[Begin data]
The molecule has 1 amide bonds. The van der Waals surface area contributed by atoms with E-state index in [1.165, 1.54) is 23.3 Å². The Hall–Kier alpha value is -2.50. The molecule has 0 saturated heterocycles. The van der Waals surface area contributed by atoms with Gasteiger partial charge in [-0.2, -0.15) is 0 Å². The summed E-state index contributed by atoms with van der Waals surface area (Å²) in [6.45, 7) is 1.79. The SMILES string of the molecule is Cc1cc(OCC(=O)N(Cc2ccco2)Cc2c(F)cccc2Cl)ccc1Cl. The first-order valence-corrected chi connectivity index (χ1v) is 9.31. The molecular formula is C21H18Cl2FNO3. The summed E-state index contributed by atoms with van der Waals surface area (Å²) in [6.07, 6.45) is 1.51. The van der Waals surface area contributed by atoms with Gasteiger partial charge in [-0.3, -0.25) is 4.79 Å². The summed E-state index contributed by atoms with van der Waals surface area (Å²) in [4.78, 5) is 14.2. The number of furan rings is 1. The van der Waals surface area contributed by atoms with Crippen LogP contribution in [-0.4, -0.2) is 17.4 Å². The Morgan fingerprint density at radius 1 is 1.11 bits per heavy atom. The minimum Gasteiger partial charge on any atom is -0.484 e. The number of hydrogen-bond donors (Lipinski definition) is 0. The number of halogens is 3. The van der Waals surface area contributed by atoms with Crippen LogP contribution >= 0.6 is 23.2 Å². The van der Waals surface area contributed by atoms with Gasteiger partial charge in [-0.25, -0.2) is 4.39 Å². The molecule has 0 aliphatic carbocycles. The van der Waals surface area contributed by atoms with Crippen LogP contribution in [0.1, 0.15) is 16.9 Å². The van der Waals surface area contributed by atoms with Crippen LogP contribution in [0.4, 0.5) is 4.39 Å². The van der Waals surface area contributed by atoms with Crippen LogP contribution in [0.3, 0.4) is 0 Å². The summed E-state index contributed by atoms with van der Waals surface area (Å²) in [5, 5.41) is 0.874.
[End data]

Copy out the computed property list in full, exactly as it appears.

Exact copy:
The molecule has 1 amide bonds. The van der Waals surface area contributed by atoms with E-state index in [1.165, 1.54) is 23.3 Å². The Hall–Kier alpha value is -2.50. The molecule has 0 saturated heterocycles. The van der Waals surface area contributed by atoms with Gasteiger partial charge in [-0.2, -0.15) is 0 Å². The summed E-state index contributed by atoms with van der Waals surface area (Å²) in [6.45, 7) is 1.79. The SMILES string of the molecule is Cc1cc(OCC(=O)N(Cc2ccco2)Cc2c(F)cccc2Cl)ccc1Cl. The first-order valence-corrected chi connectivity index (χ1v) is 9.31. The molecular formula is C21H18Cl2FNO3. The summed E-state index contributed by atoms with van der Waals surface area (Å²) in [6.07, 6.45) is 1.51. The van der Waals surface area contributed by atoms with Gasteiger partial charge in [-0.3, -0.25) is 4.79 Å². The summed E-state index contributed by atoms with van der Waals surface area (Å²) in [4.78, 5) is 14.2. The number of furan rings is 1. The van der Waals surface area contributed by atoms with Crippen LogP contribution in [-0.4, -0.2) is 17.4 Å². The Morgan fingerprint density at radius 1 is 1.11 bits per heavy atom. The minimum Gasteiger partial charge on any atom is -0.484 e. The number of hydrogen-bond donors (Lipinski definition) is 0. The number of halogens is 3. The van der Waals surface area contributed by atoms with Crippen LogP contribution >= 0.6 is 23.2 Å². The van der Waals surface area contributed by atoms with Gasteiger partial charge in [-0.25, -0.2) is 4.39 Å². The molecule has 0 aliphatic carbocycles. The van der Waals surface area contributed by atoms with Crippen LogP contribution in [0.1, 0.15) is 16.9 Å². The van der Waals surface area contributed by atoms with Crippen LogP contribution in [0.4, 0.5) is 4.39 Å². The van der Waals surface area contributed by atoms with Crippen LogP contribution in [0.3, 0.4) is 0 Å². The summed E-state index contributed by atoms with van der Waals surface area (Å²) in [5, 5.41) is 0.874.